There is a reason why pregnancy is called a critical as well as a happy stage in a person’s life. This research by scientists at the University of Manchester has revealed that women who attain pregnancy while dieting are likely to put their kids at risk for obesity and diabetes later in life.
As part of the analysis, twin pregnancies in sheep were examined. The pregnancy phases of ewes were inspected while they received less food during conception. Subsequently, the scientists observed the brain tissues of the unborn lambs.
“We found that unborn twin lambs had changes in the structure of DNA in the region of the brain that regulates food intake and glucose that resulted in an increased chance of diabetes in adulthood. Our findings provide a reason why twins are more likely to get diabetes but we have also shown that mothers who don’t have enough food around the time of conception may have a child who grows up with an increased risk of obesity,” commented lead Anne White, Professor of Endocrine Sciences.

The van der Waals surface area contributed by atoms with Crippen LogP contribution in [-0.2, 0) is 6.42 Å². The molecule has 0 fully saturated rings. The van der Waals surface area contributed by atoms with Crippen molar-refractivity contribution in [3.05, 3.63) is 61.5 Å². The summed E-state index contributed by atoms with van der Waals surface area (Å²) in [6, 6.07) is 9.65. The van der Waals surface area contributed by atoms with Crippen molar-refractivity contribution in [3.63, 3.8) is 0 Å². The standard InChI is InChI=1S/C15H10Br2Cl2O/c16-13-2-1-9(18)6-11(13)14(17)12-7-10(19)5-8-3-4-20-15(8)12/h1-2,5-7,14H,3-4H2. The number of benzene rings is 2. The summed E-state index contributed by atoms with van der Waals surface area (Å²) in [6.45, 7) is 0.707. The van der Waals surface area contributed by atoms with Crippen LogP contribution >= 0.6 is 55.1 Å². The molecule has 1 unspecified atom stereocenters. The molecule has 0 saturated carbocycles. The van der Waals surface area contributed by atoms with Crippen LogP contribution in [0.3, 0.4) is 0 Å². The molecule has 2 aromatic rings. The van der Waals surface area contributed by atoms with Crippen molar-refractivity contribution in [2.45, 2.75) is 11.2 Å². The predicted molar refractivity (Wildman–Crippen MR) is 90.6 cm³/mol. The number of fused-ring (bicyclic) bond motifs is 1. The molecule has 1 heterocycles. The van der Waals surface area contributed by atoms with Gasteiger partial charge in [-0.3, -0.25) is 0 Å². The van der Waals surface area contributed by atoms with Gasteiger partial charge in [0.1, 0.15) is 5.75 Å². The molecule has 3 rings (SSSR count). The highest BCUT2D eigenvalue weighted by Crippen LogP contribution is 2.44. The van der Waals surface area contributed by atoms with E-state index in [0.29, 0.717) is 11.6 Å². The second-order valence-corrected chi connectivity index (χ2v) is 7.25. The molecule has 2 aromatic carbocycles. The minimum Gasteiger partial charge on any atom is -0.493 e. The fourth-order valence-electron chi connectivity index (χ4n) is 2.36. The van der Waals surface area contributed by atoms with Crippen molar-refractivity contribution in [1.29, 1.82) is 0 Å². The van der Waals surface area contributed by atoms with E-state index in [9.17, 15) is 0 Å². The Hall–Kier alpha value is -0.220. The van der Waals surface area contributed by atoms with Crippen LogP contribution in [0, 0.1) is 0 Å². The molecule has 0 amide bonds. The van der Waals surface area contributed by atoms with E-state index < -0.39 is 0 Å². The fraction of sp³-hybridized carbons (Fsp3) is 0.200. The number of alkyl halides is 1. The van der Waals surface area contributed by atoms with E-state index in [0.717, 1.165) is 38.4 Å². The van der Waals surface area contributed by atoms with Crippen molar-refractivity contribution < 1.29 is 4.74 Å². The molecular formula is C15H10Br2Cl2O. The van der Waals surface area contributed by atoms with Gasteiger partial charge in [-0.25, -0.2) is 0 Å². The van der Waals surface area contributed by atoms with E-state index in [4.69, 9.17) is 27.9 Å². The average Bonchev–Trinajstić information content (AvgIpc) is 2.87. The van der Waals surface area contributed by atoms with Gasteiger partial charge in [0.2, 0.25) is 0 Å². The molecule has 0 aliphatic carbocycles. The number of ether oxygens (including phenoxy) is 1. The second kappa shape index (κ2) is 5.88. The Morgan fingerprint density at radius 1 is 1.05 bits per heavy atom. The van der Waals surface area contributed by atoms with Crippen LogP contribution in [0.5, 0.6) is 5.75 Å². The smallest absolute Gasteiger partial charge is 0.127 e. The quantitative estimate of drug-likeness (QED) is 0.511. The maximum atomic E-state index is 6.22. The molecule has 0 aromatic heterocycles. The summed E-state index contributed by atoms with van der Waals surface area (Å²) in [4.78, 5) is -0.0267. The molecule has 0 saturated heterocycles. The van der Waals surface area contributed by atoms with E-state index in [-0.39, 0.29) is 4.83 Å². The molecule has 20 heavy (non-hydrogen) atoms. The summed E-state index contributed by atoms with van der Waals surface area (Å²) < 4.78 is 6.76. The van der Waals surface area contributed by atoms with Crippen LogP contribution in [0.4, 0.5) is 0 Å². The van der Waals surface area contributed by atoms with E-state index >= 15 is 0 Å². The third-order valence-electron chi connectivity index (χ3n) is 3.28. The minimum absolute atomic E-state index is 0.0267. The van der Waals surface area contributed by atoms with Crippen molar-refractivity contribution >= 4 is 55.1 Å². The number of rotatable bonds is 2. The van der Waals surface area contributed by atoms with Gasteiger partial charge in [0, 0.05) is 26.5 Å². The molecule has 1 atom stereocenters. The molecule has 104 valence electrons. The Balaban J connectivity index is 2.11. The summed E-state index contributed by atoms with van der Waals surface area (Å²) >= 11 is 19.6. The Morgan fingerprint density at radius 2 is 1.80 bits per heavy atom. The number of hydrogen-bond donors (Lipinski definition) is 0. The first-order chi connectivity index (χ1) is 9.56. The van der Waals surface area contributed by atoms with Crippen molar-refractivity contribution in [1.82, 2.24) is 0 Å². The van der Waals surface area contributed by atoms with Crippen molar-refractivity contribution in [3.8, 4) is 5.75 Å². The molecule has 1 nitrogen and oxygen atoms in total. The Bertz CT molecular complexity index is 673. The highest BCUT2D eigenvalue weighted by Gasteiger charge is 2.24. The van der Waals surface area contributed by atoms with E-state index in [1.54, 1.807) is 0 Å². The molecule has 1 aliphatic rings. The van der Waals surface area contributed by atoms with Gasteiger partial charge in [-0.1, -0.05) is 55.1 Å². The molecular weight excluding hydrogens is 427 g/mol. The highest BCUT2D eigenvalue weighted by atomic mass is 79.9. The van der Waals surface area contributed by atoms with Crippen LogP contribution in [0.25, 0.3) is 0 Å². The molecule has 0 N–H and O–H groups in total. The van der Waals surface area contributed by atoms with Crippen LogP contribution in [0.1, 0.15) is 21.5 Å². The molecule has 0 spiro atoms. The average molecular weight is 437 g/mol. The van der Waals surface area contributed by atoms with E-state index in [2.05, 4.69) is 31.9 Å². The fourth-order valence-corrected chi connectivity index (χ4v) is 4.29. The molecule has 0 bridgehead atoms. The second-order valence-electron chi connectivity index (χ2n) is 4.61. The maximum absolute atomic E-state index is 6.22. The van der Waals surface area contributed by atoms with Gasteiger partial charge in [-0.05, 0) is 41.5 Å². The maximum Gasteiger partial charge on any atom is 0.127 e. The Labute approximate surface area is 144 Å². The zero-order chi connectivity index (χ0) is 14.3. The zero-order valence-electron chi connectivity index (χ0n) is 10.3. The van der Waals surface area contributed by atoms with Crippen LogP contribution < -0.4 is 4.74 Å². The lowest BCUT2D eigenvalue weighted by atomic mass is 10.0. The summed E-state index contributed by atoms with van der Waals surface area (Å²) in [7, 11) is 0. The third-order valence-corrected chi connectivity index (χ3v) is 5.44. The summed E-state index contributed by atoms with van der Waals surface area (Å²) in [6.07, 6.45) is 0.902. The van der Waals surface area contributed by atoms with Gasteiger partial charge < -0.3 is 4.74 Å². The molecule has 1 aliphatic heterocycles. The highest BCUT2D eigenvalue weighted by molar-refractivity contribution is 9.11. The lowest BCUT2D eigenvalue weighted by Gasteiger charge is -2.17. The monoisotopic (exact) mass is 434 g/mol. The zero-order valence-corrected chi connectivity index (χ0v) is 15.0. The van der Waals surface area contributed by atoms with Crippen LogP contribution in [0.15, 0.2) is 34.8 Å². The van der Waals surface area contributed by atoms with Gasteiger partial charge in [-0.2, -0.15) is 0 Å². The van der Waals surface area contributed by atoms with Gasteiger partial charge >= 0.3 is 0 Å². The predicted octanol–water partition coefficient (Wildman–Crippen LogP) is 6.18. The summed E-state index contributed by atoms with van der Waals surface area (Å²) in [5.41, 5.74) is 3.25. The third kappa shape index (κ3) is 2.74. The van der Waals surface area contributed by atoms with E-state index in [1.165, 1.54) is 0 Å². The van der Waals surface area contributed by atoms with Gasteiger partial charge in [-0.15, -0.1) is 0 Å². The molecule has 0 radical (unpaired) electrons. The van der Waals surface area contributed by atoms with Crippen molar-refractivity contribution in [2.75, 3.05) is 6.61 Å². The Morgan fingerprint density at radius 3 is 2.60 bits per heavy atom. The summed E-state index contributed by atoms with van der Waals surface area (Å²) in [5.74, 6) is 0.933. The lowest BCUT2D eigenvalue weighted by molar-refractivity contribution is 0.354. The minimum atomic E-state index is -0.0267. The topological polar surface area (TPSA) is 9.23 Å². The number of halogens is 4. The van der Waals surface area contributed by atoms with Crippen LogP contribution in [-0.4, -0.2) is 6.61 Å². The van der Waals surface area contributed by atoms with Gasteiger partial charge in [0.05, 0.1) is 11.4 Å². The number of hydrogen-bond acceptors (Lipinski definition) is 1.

The outcomes showed that babies of mothers who ate less during pregnancy apparently manifested certain alterations in their DNA. These changes led to fluctuations in glucose and other hormones related to obesity, putting the lambs at risk for both the metabolic disorders.
While the genetic basis of obesity has gained much prominence in recent days, this trial comes as a reminder that other factors play a significant role too. This report is published in the Journal of the Federation of American Societies for Experimental Biology.